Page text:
Eliza Blacknall and Will Denton were childhood sweethearts, growing up on neighboring estates in beautiful County Kildare. But adulthood finds them on opposite sides of the monumental and violent struggle of 1798, as Eliza supports the United Irish in their quest for independence, and Will is a major in the British Army, sworn to uphold the Crown. The passion for each other burns hotter than ever—but can it survive as their world crumbles around them?***
Dublin, early 1798
At that moment, the assembly room doors opened to admit a group of latecomers. As was becoming more frequent in Dublin, as regiments newly arrived from London and points beyond sought amusement, they were officers. Young ones, too, not old and portly colonels in too-tight red tunics. These men seemed tall and strong, their bright gazes keen as they swept over the noisy party.
"Well, now," Eliza's sister Anna Maria said. "This is more like it."
"Anna Maria, I am hardly likely to take up with some newly-arrived officer," said Eliza.
"No one said you have to 'take up' with one! A dance would make a fine start." Anna Maria tapped her fan against her chin as she examined the arrivals. "What about that one there? He is quite a beauty, I must say, and even taller than you."
Eliza couldn't help laughing. It felt as if they were at a horse fair, and Anna Maria a shrewd Arab trader evaluating fillies. "Which one?"
"That one, of course. He doesn't appear a drunkard at all, does he?"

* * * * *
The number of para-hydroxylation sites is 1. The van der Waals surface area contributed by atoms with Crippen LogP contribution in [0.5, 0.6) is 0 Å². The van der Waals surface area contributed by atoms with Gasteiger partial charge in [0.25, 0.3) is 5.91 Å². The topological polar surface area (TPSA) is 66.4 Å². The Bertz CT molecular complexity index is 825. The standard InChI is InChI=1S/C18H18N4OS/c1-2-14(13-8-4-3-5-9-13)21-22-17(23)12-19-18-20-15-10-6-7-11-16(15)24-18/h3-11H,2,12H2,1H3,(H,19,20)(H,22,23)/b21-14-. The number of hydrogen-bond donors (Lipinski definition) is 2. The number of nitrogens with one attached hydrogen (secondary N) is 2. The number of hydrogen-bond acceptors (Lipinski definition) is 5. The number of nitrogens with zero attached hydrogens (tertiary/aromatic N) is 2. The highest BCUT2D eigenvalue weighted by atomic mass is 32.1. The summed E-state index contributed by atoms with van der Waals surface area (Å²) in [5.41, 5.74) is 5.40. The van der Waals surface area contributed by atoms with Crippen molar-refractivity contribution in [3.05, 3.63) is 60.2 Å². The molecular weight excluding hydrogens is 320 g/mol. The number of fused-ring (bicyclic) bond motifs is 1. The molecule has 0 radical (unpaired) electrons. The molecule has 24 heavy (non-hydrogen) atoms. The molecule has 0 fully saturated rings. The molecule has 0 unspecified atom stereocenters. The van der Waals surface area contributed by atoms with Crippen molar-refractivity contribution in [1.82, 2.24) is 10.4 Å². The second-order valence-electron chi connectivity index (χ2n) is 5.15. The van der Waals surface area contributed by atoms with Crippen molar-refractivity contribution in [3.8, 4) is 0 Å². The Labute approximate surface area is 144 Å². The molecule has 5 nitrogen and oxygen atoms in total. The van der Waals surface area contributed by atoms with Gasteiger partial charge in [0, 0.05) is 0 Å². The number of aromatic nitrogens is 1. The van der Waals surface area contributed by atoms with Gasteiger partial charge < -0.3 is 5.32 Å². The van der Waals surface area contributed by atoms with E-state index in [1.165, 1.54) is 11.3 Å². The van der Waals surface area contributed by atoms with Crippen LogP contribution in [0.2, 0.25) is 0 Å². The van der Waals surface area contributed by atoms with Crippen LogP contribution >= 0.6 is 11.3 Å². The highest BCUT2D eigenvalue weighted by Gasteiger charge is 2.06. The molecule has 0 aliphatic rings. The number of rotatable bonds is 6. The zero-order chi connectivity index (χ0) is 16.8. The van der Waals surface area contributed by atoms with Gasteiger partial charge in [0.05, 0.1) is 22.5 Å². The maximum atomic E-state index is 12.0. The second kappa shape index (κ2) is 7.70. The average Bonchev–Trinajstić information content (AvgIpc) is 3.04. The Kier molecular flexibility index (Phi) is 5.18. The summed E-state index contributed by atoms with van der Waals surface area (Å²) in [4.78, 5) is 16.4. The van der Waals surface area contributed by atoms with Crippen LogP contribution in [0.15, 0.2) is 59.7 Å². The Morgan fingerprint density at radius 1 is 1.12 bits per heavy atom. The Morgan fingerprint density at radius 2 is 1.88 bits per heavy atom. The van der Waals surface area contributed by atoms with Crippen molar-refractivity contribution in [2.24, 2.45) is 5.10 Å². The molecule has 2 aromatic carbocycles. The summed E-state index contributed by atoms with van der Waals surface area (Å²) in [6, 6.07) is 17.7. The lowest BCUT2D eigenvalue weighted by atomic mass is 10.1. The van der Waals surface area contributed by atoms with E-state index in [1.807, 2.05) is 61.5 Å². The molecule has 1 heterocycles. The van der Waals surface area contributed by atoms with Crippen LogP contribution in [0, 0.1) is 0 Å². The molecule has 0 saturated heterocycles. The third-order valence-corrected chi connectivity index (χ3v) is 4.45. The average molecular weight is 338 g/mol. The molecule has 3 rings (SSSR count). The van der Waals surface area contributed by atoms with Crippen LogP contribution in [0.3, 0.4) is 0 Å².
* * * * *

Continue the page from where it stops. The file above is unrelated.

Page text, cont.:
Eliza followed the pointing line of Anna Maria's fan to a man who was half-turned away from them as Mr. Neilsen, the Master of Ceremonies, greeted him. From that angle, he did seem a beauty, she had to admit. Very tall, with broad shoulders and a tight backside, his long, dark golden hair tied back with a black ribbon. If only those fine shoulders were not encased in a red British coat!
Green would suit them so much better.
Then he turned toward her, the flickering light of dozens of candles falling over the chiseled angles of his lean face.
Eliza gasped. It couldn't be! She was imagining things. Anna Maria's romantic nonsense was infecting her senses.
She closed her eyes, gulping down the last of the champagne. When she looked again, though, nothing had changed. He was still there, bigger than life. Bigger even than the dreams that had come to her, unbidden, over the years.
Will Denton was back in Ireland, then. Major Denton, to judge by the decorations of his uniform. Time had carved his face into a hard, elegant sculpture, like a statue of a Roman god colored bronze by a harsh West Indies sun.
From across the room, his eyes, those intense blue-green eyes she had imagined so often over the years, seemed to touch her very heart. The noise and movement of the room all faded away, and she saw only him.
For an instant, she was fifteen again, so full of yearning and hope.
Her hand tightened on the glass, until it bit into her rings and dragged her back down to earth. To cold reality